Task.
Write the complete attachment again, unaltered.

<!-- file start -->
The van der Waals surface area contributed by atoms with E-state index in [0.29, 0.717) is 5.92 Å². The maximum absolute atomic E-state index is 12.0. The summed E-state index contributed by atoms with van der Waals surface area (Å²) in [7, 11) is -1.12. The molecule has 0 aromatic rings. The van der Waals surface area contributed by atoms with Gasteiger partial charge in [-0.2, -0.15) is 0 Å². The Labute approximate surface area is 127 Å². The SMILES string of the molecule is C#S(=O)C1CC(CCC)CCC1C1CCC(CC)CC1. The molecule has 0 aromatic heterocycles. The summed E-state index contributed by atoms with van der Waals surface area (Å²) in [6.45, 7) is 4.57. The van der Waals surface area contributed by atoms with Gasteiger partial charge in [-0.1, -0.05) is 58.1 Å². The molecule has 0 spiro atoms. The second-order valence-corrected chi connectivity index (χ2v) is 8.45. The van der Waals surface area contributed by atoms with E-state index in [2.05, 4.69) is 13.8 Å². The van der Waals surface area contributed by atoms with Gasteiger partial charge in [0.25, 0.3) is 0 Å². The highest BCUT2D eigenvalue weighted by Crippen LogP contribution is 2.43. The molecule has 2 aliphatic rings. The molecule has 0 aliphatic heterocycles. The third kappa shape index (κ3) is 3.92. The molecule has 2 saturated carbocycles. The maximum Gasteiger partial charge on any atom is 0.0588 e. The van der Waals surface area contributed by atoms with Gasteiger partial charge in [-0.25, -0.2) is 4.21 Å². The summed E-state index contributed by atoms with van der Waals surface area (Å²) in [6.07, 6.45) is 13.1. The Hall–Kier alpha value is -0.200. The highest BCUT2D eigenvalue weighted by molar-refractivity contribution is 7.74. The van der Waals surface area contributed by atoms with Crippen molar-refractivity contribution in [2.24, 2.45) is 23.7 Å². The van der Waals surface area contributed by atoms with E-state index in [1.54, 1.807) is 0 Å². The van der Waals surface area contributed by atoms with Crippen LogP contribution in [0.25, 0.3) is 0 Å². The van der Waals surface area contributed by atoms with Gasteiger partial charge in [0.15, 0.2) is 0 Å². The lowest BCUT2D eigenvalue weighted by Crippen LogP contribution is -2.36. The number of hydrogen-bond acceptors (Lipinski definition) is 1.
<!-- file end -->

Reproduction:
The van der Waals surface area contributed by atoms with E-state index in [0.29, 0.717) is 5.92 Å². The maximum absolute atomic E-state index is 12.0. The summed E-state index contributed by atoms with van der Waals surface area (Å²) in [7, 11) is -1.12. The molecule has 0 aromatic rings. The van der Waals surface area contributed by atoms with Gasteiger partial charge in [-0.2, -0.15) is 0 Å². The Labute approximate surface area is 127 Å². The SMILES string of the molecule is C#S(=O)C1CC(CCC)CCC1C1CCC(CC)CC1. The molecule has 0 aromatic heterocycles. The summed E-state index contributed by atoms with van der Waals surface area (Å²) in [6.45, 7) is 4.57. The van der Waals surface area contributed by atoms with Gasteiger partial charge in [-0.1, -0.05) is 58.1 Å². The molecule has 0 spiro atoms. The second-order valence-corrected chi connectivity index (χ2v) is 8.45. The van der Waals surface area contributed by atoms with E-state index in [2.05, 4.69) is 13.8 Å². The van der Waals surface area contributed by atoms with Gasteiger partial charge in [0.25, 0.3) is 0 Å². The highest BCUT2D eigenvalue weighted by Crippen LogP contribution is 2.43. The molecule has 2 aliphatic rings. The molecule has 0 aliphatic heterocycles. The third kappa shape index (κ3) is 3.92. The molecule has 2 saturated carbocycles. The maximum Gasteiger partial charge on any atom is 0.0588 e. The van der Waals surface area contributed by atoms with Gasteiger partial charge in [-0.25, -0.2) is 4.21 Å². The summed E-state index contributed by atoms with van der Waals surface area (Å²) in [6.07, 6.45) is 13.1. The Hall–Kier alpha value is -0.200. The highest BCUT2D eigenvalue weighted by molar-refractivity contribution is 7.74. The van der Waals surface area contributed by atoms with Crippen molar-refractivity contribution in [2.24, 2.45) is 23.7 Å². The van der Waals surface area contributed by atoms with E-state index in [1.54, 1.807) is 0 Å². The van der Waals surface area contributed by atoms with Crippen LogP contribution in [0.25, 0.3) is 0 Å². The van der Waals surface area contributed by atoms with Gasteiger partial charge in [0.15, 0.2) is 0 Å². The lowest BCUT2D eigenvalue weighted by Crippen LogP contribution is -2.36. The number of hydrogen-bond acceptors (Lipinski definition) is 1.